Saluda sign request reveals free grocery program for residents in need

Published 10:00 pm Thursday, May 14, 2015

A church in Saluda came to council this week requesting an exception to the sign ordinance and even though the city couldn’t grant it, commissioners learned of a program designed to feed Saluda residents in need.

Bill Sutton, with the Church of the Transfiguration in Saluda, said the church started the program in September 2014 to give out 25 bags of free groceries every third Friday of the month.

Sutton asked that the church place a temporary sign at the corner of Greenville and Main Street once a month for 24 hours at a time.

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Saluda’s current ordinance does not allow temporary off-premise signs, so planner Jon Cannon said because of the existing ordinance he had to deny the request. He also said he can approve temporary signs on their property.

Sutton said Cannon was more than helpful with his request and he understands if the city is unable to allow the sign, but he was thinking since the program involves public health and it is a civic service commissioners may be able to make an exception.

“There is in fact a need in the community,” Sutton told commissioners. “A lot of people have jobs whose wages are dependent on the weather. We are targeting families who have children and seniors but it is open to everybody.”

The program was at first decided to be a six-month exploratory program, Sutton said, and has now received a grant with the church matching funding to continue the program for three years.

Sutton said since the grocery program began, the church has given away more than 150 bags of groceries to the community.

The church is working with Ingles, who is donating the grocery bags and Wildflower Bakery in Saluda is donating 25 loaves of bread per week to place in the bags.

The church received the grant from The Human, Hurt and Hope Grant through the Episcopal Diocese of Western North Carolina.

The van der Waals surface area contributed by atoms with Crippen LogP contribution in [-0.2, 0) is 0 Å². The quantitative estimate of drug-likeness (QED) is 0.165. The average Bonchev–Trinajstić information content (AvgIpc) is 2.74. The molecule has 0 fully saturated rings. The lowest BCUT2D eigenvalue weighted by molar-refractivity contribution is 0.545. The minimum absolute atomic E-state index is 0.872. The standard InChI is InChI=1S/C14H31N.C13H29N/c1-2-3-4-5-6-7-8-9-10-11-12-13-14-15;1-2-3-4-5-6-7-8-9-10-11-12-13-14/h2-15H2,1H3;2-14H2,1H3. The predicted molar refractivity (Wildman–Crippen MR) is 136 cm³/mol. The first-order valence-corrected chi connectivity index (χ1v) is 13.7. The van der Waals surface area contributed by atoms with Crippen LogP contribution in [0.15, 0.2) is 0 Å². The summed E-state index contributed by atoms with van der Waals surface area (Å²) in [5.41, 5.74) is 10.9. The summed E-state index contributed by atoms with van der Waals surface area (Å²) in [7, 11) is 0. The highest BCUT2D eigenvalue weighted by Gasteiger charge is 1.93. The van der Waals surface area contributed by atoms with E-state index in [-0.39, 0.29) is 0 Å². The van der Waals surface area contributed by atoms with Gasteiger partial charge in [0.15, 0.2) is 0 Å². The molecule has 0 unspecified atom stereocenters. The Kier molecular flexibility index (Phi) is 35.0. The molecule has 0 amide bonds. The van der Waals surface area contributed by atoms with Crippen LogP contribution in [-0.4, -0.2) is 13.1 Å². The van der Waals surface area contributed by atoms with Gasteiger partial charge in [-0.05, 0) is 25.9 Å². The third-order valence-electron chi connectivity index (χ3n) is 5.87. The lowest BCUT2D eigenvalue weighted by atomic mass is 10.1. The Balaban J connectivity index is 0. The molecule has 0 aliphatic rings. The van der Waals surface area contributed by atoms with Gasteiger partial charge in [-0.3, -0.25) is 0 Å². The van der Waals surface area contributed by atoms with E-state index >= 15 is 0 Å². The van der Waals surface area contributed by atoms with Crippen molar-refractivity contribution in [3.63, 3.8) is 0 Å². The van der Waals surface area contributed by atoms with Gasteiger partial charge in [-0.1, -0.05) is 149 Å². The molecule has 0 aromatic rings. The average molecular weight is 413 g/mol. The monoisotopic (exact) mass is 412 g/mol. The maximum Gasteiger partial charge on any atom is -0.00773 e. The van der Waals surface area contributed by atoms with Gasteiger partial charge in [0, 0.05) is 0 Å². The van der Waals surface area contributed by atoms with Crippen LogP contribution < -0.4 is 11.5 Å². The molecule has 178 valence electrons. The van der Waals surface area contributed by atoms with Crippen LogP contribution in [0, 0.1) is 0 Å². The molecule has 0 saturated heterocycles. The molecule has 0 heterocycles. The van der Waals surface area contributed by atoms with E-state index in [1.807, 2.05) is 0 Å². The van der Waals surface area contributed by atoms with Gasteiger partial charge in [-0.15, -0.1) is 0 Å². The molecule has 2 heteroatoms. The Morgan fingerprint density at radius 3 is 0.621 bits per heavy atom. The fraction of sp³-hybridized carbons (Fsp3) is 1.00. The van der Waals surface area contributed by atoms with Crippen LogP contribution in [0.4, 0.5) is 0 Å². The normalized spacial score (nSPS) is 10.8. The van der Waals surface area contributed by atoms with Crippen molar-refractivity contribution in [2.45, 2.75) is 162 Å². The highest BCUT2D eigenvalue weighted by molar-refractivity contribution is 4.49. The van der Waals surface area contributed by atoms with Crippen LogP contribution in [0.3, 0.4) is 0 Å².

Church volunteers have designated a person to purchase the groceries who has done research to ensure each grocery bag contains the most nutritional value for its contents.

The small group of volunteers who are running the ministry has also been working with the Thermal Belt Outreach Ministry, Polk County’s food bank, which Augusta Anderson, with the church said is very supportive and aware of the program.

Anderson said the program is currently giving away 25 bags of groceries per month but if more people are in need they can add another day of the month.

“If we have a problem of too many people, we’ll figure out a way to meet that need,” Anderson said.

Anderson also told commissioners it doesn’t have to be the person in need to pick up the groceries. Anyone who knows someone in need in Saluda can pick up the groceries and deliver, Anderson said.

“If somebody knows a neighbor in need they can come and get it for them,” said Anderson. “If we get more people we can start adding another day of the month. If we have a problem of too many people, we’ll figure out a way to meet that need.”

The City of Saluda is currently drafting amendments to its sign ordinance, with the possibility of temporary signs to be allowed in some districts, such as C2 and C3 districts, which would be allowed if approved in areas including Ozone and Seminary Streets. The downtown district is C1 and temporary signs are not currently being considered in the amendments.

Commissioners also offered to publish the program in city newsletters and on the city’s website. Commissioner Leon Morgan offered get brochures out to businesses as well.

Saluda residents needing to receive a free bag of groceries are encouraged to go to the Church of the Transfiguration parking lot at the corner of Charles and Seminary Streets on the third Friday of the month from 3-5 p.m. For more information call the church at 828-749-9740.



• North Carolina ranks 34th nationally in overall child well being

• 25 percent of North Carolina children live in poor families measured by income below the national poverty line, or 586,000 children. The national average is 22 percent.

• 65 percent of Polk County children received free or subsidized lunch in 2011-2012.

• 54.9 percent of Henderson County children received free or subsidized lunch in 2011-2012.

• 56 percent of North Carolina children received free or subsidized lunch in 2011-2012. This number is on the rise as it was 48 percent in 2007.


Statistics obtained from Kids County Data Center, the Anne Casey Foundation; NC Policy Watch; a Progressive Pulse blog; and the National Center for Children in Poverty, Columbia University, Department of Health Policy and Management.